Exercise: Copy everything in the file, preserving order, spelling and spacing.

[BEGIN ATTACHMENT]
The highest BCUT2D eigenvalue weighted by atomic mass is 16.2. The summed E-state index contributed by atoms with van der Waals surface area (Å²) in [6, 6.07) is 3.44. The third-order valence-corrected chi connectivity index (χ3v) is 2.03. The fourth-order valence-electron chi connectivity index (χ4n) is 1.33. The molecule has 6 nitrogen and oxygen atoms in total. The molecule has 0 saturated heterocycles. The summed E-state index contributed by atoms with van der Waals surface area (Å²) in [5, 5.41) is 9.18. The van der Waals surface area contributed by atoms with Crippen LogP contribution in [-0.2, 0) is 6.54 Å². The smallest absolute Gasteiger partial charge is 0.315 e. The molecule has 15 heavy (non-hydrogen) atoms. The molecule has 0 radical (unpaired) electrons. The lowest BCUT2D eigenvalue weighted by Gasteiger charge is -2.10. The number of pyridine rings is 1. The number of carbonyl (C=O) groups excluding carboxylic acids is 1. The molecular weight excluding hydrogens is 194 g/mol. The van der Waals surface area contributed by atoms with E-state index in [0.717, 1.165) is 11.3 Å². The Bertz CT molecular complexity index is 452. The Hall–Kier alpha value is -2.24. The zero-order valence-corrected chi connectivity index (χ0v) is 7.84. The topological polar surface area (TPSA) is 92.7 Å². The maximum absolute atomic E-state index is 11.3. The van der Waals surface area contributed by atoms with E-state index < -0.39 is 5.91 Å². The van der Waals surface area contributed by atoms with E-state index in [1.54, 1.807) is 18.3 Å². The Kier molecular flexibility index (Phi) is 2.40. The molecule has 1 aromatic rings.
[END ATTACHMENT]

The highest BCUT2D eigenvalue weighted by atomic mass is 16.2. The summed E-state index contributed by atoms with van der Waals surface area (Å²) in [6, 6.07) is 3.44. The third-order valence-corrected chi connectivity index (χ3v) is 2.03. The fourth-order valence-electron chi connectivity index (χ4n) is 1.33. The molecule has 6 nitrogen and oxygen atoms in total. The molecule has 0 saturated heterocycles. The summed E-state index contributed by atoms with van der Waals surface area (Å²) in [5, 5.41) is 9.18. The van der Waals surface area contributed by atoms with Crippen LogP contribution in [-0.2, 0) is 6.54 Å². The smallest absolute Gasteiger partial charge is 0.315 e. The molecule has 15 heavy (non-hydrogen) atoms. The molecule has 0 radical (unpaired) electrons. The lowest BCUT2D eigenvalue weighted by Gasteiger charge is -2.10. The number of pyridine rings is 1. The number of carbonyl (C=O) groups excluding carboxylic acids is 1. The molecular weight excluding hydrogens is 194 g/mol. The van der Waals surface area contributed by atoms with E-state index in [0.717, 1.165) is 11.3 Å². The Bertz CT molecular complexity index is 452. The Hall–Kier alpha value is -2.24. The zero-order valence-corrected chi connectivity index (χ0v) is 7.84. The topological polar surface area (TPSA) is 92.7 Å². The maximum absolute atomic E-state index is 11.3. The van der Waals surface area contributed by atoms with E-state index < -0.39 is 5.91 Å². The van der Waals surface area contributed by atoms with E-state index in [1.54, 1.807) is 18.3 Å². The Kier molecular flexibility index (Phi) is 2.40. The molecule has 1 aromatic rings.